PAINTINGS STILL WRAPPED in shipping materials and photographs strewn across the floor; a gate blocking access to key works; an exhibition design revolving around an outrageous invocation of the Holocaust: It is unlikely that such provocations could ever take place in a museum today. Yet each of these elements was sardonically deployed by Sigmar Polke in a midcareer survey, or antisurvey, of his work at the Kunsthalle Düsseldorf in 1976. Curated by Benjamin H. D. Buchloh but with an installation entirely designed by Polke, the Düsseldorf exhibition subjected the legendary artist’s own history and that of Germany to entropic unravelings and protean reconfigurations. Four years after Polke’s death and on the eve of the long-awaited, major monographic show “Alibis: Sigmar Polke 1963–2010,” which opens April 19 at New York’s Museum of Modern Art, art historian Christine Mehring reconsiders this little-known episode, illuminating some of the most confounding aspects of a prodigious, labile body of work that both invites and defies the retrospective impulse.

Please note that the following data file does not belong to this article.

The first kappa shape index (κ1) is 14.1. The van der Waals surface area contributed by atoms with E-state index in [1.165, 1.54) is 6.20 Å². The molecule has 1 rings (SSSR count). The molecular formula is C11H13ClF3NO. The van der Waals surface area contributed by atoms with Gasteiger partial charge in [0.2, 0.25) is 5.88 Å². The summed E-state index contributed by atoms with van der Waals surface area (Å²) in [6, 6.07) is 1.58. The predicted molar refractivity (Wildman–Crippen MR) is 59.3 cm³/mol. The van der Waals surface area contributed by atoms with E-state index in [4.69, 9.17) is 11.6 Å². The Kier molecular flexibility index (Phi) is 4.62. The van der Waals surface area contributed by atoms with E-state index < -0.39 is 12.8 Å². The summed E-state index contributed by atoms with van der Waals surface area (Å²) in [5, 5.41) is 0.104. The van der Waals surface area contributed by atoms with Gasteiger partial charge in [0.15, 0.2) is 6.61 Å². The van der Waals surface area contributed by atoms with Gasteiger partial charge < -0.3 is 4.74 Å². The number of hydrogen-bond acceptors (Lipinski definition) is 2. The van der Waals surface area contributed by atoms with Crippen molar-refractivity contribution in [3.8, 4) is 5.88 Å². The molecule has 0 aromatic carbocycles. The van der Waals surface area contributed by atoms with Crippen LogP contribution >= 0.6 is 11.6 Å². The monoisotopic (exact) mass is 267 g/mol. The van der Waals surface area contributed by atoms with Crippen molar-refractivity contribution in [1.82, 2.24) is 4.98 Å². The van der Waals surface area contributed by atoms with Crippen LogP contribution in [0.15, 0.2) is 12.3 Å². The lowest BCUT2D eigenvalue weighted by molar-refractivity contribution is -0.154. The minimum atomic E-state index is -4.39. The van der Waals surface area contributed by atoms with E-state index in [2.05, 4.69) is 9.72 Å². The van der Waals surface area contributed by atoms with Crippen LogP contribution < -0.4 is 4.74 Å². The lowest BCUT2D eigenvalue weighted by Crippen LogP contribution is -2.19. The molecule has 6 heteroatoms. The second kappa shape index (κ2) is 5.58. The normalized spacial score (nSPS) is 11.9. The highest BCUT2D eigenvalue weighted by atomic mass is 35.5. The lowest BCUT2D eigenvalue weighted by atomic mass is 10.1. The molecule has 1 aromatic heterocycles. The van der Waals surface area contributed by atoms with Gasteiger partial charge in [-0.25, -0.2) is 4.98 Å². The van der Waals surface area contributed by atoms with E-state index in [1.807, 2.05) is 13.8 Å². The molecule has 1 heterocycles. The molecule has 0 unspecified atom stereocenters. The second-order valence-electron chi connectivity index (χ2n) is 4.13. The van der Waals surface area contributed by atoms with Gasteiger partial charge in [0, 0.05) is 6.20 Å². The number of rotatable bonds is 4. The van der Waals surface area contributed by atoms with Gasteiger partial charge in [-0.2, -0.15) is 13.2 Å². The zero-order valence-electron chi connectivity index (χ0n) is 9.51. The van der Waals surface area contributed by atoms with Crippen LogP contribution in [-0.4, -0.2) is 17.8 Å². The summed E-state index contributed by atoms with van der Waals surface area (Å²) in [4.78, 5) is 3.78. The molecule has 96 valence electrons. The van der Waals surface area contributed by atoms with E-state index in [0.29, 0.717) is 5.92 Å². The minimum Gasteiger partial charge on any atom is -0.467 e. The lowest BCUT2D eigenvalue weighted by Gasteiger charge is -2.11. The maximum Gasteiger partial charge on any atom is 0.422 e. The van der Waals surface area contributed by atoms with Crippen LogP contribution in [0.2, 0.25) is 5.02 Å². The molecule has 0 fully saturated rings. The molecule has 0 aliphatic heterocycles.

SOMETIME IN THE EARLY 1970S, art historian Benjamin H. D. Buchloh approached Sigmar Polke about curating the German artist’s first retrospective. He was firmly rebuffed. To the thirtysomething Polke, a retrospective was tantamount to a “gravestone,”1 not so much marking accomplishment as signaling the end of an artist’s prime. But Polke eventually agreed to present a Werkauswahl (selection of works) on the condition that he be involved in choosing the objects and be in charge of the hanging. Buchloh therefore did not think twice when the artist requested a carpenter to assist him with the final installation the night before the show’s April 9, 1976, opening at the Kunsthalle Düsseldorf. The next morning, an unsuspecting Buchloh entered the main exhibition space and found himself “stunned.”

During his night of work, Polke had evidently not spent much time worrying about the finer points of

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